New technology is emerging all the time. Today, we’re looking at some technology that won’t just ena

Vision systems have been in the news over the past few days – with advances in imaging technology that may have far-reaching consequences the vision industry.

The science behind it is complicated but fascinating, with the full scientific paper available on the Science journal site (if you have a subscription).

In short, scientists have used metamaterials to create a lens-less imaging system that could lead to cheap sensors that produce extremely high-resolution images.


So, what are metamaterials? Good question. They are artificial materials engineered to have specific properties that may not be found in nature. Their shape, size, geometry, orientation and arrangement affect light and sound waves in unusual ways.

A specific example of this is a material with a negative refractive index:

This diagram shows how metamaterial with a negative refractive index changes the behaviour of light waves.

Figure 1: An illustration from Riken Research showing negative refraction.

Negative refraction creates some interesting visual effects - in this picture, the left image shows where a fish in a pond would appear to be under normal circumstances. The right image shows that with negative refraction, the fish would appear to be hovering above the surface of the pond!

Figure 2: From the iO9 site, illustrating the weirdness that can arise from negative refraction.

Recent primary research on metamaterials has focused on creating materials with a negative refractive index. These materials appear to permit the creation of superlenses with a spatial resolution smaller than the wavelength in question. (We’ll talk more about negative refraction in the future – it’s fascinating stuff!)

The implications of this are profound for the vision industry: such sensors would be able to go beyond the diffraction limit (the maximum pixel dimension imposed by the finite size of the aperture). In other words, the images produced would be limited only by the optical power of the instrument used. The ability to resolve such precise detail in objects would open up a new level of precision for a variety of industries.

The first superlenses, developed in 2004, managed to produce images with resolution three times better than the diffraction limit at microwave frequencies. However, infrared and microwave sensors have proved expensive and bulky up until now…

 A is a 'standard' lens system, B and C are 'compressive' systems.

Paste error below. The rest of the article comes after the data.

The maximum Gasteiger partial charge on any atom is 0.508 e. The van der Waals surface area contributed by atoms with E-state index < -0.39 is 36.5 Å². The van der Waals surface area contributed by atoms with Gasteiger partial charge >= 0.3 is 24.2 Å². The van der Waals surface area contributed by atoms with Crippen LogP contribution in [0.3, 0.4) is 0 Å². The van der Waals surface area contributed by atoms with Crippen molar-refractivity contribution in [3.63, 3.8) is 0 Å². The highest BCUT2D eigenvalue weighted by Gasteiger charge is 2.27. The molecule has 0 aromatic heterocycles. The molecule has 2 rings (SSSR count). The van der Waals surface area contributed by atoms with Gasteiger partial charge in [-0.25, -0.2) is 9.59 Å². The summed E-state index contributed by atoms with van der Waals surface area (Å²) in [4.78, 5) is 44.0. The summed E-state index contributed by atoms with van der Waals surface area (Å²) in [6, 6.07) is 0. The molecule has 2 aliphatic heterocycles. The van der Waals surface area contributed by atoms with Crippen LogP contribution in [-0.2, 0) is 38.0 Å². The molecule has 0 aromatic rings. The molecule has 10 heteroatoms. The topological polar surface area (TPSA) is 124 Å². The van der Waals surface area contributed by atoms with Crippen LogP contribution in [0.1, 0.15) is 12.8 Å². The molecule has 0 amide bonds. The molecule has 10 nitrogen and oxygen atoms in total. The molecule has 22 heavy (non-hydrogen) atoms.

Figure 3 (from Science): A shows a conventional imaging system, while B and C illustrate compressive imaging.

  • A: lens measurement maps all parts of the object in question to the detector/imaging plane
  • B: a random mask plus two lenses enables incoherent scattering to sample the entire scene
  • C: A planar waveguide (guides electromagnetic waves in the visual spectrum) feeds a holographic array to create an image, so there is no need for lenses.

The science behind this is extremely in-depth – for a full explanation, we suggest that you consult the original research paper!

A new lens-less imaging system

The new lens-less system uses a sensor that samples infrared and microwave frequencies and compresses them. Current compression systems only reduce image sizes after they are taken, not during the imaging process.

Using a combination of a metamaterial mask/aperture and some elegant mathematics, the system generates an extremely detailed image:

  • Focuses different wavelengths of light in different parts of the scene onto the detector
  • Frequencies are sampled sequentially
  • Data is turned into a 2D image.

The system does not yet work with visible light, but with current sensors producing 10 images per second, this development could lead to a range of cheap, portable sensors with a variety of everyday and industry uses. For example, a collision avoidance system could be built into cars, or homeowners could make use of a hand-held device that can see through walls to the pipes and wires within.

Advantages for the vision industry…

While this technology only works in the non-visible range at the moment, further development may well lead to an increase in the usable spectrum.  For now, this technology can be developed into a range of systems (such as parking, crash avoidance, etc.). Soon it may prove useful for classic machine vision applications in the visible spectrum.

Not to mention the fact that this may be a significant step on the road to creating a real cloak of invisibility…